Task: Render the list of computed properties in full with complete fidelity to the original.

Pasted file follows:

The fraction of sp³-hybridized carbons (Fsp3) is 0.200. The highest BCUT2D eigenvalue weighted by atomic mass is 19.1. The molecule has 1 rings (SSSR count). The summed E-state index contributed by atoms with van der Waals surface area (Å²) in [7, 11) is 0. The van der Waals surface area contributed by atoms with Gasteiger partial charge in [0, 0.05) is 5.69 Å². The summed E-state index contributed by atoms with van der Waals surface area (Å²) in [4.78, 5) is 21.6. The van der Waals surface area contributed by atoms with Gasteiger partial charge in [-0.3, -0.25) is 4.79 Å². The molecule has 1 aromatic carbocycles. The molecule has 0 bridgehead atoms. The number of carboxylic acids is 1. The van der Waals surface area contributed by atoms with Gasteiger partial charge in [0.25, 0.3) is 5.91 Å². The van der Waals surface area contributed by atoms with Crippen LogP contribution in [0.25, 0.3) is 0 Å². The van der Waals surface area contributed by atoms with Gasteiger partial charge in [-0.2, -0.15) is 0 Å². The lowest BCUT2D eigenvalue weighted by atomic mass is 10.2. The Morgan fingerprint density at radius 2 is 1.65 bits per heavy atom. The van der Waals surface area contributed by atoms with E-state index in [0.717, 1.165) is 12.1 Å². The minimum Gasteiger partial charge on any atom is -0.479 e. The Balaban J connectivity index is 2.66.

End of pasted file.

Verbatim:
The fraction of sp³-hybridized carbons (Fsp3) is 0.200. The highest BCUT2D eigenvalue weighted by atomic mass is 19.1. The molecule has 1 rings (SSSR count). The summed E-state index contributed by atoms with van der Waals surface area (Å²) in [7, 11) is 0. The van der Waals surface area contributed by atoms with Gasteiger partial charge in [0, 0.05) is 5.69 Å². The summed E-state index contributed by atoms with van der Waals surface area (Å²) in [4.78, 5) is 21.6. The van der Waals surface area contributed by atoms with Gasteiger partial charge in [-0.3, -0.25) is 4.79 Å². The molecule has 1 aromatic carbocycles. The molecule has 0 bridgehead atoms. The number of carboxylic acids is 1. The van der Waals surface area contributed by atoms with Gasteiger partial charge in [0.25, 0.3) is 5.91 Å². The van der Waals surface area contributed by atoms with Crippen LogP contribution in [0.25, 0.3) is 0 Å². The van der Waals surface area contributed by atoms with Gasteiger partial charge in [-0.2, -0.15) is 0 Å². The lowest BCUT2D eigenvalue weighted by atomic mass is 10.2. The Morgan fingerprint density at radius 2 is 1.65 bits per heavy atom. The van der Waals surface area contributed by atoms with E-state index in [0.717, 1.165) is 12.1 Å². The minimum Gasteiger partial charge on any atom is -0.479 e. The Balaban J connectivity index is 2.66.